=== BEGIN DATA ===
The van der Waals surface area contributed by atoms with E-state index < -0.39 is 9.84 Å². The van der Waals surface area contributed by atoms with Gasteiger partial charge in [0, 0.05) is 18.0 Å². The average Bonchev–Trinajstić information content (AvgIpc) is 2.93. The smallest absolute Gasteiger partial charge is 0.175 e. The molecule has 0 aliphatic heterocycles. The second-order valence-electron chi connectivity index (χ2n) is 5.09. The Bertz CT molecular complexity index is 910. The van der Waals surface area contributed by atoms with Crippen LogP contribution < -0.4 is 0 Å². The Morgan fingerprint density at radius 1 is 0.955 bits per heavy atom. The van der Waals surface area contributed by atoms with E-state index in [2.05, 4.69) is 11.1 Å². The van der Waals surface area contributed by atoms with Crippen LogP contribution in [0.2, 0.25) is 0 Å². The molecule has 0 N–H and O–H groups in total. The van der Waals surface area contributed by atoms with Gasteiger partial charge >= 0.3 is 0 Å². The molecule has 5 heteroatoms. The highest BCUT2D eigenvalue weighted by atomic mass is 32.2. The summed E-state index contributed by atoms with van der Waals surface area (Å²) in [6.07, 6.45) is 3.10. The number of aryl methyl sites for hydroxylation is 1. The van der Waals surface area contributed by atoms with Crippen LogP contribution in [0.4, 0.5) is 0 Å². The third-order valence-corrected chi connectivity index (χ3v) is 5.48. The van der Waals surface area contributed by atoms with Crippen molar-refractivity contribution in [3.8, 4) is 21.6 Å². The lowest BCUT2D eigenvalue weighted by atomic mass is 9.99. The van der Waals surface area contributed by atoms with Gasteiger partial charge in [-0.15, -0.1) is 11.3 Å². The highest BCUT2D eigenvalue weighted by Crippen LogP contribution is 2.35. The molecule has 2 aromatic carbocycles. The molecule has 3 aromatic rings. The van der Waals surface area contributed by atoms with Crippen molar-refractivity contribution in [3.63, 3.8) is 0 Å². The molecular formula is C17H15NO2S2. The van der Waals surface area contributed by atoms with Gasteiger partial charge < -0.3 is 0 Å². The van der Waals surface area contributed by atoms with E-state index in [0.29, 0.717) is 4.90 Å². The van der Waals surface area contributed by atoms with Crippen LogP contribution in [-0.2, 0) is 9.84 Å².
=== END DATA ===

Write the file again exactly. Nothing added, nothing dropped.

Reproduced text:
The van der Waals surface area contributed by atoms with E-state index < -0.39 is 9.84 Å². The van der Waals surface area contributed by atoms with Gasteiger partial charge in [0, 0.05) is 18.0 Å². The average Bonchev–Trinajstić information content (AvgIpc) is 2.93. The smallest absolute Gasteiger partial charge is 0.175 e. The molecule has 0 aliphatic heterocycles. The second-order valence-electron chi connectivity index (χ2n) is 5.09. The Bertz CT molecular complexity index is 910. The van der Waals surface area contributed by atoms with Crippen LogP contribution < -0.4 is 0 Å². The Morgan fingerprint density at radius 1 is 0.955 bits per heavy atom. The van der Waals surface area contributed by atoms with E-state index in [2.05, 4.69) is 11.1 Å². The van der Waals surface area contributed by atoms with Crippen LogP contribution in [0.2, 0.25) is 0 Å². The molecule has 0 N–H and O–H groups in total. The van der Waals surface area contributed by atoms with Gasteiger partial charge >= 0.3 is 0 Å². The molecule has 5 heteroatoms. The highest BCUT2D eigenvalue weighted by atomic mass is 32.2. The summed E-state index contributed by atoms with van der Waals surface area (Å²) in [6.07, 6.45) is 3.10. The number of aryl methyl sites for hydroxylation is 1. The van der Waals surface area contributed by atoms with Crippen LogP contribution in [0.4, 0.5) is 0 Å². The third-order valence-corrected chi connectivity index (χ3v) is 5.48. The van der Waals surface area contributed by atoms with Crippen molar-refractivity contribution in [3.8, 4) is 21.6 Å². The lowest BCUT2D eigenvalue weighted by atomic mass is 9.99. The van der Waals surface area contributed by atoms with Gasteiger partial charge in [-0.15, -0.1) is 11.3 Å². The highest BCUT2D eigenvalue weighted by Crippen LogP contribution is 2.35. The molecule has 2 aromatic carbocycles. The molecule has 3 aromatic rings. The van der Waals surface area contributed by atoms with Crippen molar-refractivity contribution in [3.63, 3.8) is 0 Å². The molecular formula is C17H15NO2S2. The van der Waals surface area contributed by atoms with Gasteiger partial charge < -0.3 is 0 Å². The van der Waals surface area contributed by atoms with E-state index in [0.29, 0.717) is 4.90 Å². The van der Waals surface area contributed by atoms with Crippen LogP contribution in [-0.2, 0) is 9.84 Å².